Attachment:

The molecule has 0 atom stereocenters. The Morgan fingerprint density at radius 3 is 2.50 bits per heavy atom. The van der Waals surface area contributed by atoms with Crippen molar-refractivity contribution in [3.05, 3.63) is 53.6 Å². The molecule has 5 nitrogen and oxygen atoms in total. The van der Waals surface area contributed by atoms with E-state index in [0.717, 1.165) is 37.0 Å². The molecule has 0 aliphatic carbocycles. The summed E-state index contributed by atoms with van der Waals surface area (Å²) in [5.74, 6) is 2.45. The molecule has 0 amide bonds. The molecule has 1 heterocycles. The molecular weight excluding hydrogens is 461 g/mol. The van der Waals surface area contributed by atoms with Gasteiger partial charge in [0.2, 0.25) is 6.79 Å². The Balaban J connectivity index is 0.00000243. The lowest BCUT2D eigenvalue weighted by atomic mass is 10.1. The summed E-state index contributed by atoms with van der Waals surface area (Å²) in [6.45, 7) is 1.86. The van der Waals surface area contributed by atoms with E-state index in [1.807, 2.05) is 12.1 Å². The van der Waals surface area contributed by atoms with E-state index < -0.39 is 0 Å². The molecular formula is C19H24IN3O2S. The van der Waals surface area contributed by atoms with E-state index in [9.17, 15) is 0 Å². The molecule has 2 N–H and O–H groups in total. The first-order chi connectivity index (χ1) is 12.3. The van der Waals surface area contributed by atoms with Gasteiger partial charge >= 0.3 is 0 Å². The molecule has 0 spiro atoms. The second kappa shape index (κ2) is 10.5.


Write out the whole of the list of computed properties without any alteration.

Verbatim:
The molecule has 0 atom stereocenters. The Morgan fingerprint density at radius 3 is 2.50 bits per heavy atom. The van der Waals surface area contributed by atoms with Crippen molar-refractivity contribution in [3.05, 3.63) is 53.6 Å². The molecule has 5 nitrogen and oxygen atoms in total. The van der Waals surface area contributed by atoms with E-state index in [0.717, 1.165) is 37.0 Å². The molecule has 0 aliphatic carbocycles. The summed E-state index contributed by atoms with van der Waals surface area (Å²) in [5.74, 6) is 2.45. The molecule has 0 amide bonds. The molecule has 1 heterocycles. The molecular weight excluding hydrogens is 461 g/mol. The van der Waals surface area contributed by atoms with Gasteiger partial charge in [0.2, 0.25) is 6.79 Å². The Balaban J connectivity index is 0.00000243. The lowest BCUT2D eigenvalue weighted by atomic mass is 10.1. The summed E-state index contributed by atoms with van der Waals surface area (Å²) in [6.45, 7) is 1.86. The van der Waals surface area contributed by atoms with E-state index in [1.807, 2.05) is 12.1 Å². The van der Waals surface area contributed by atoms with E-state index < -0.39 is 0 Å². The molecular formula is C19H24IN3O2S. The van der Waals surface area contributed by atoms with E-state index in [9.17, 15) is 0 Å². The molecule has 2 N–H and O–H groups in total. The first-order chi connectivity index (χ1) is 12.3. The van der Waals surface area contributed by atoms with Gasteiger partial charge >= 0.3 is 0 Å². The molecule has 0 spiro atoms. The second kappa shape index (κ2) is 10.5.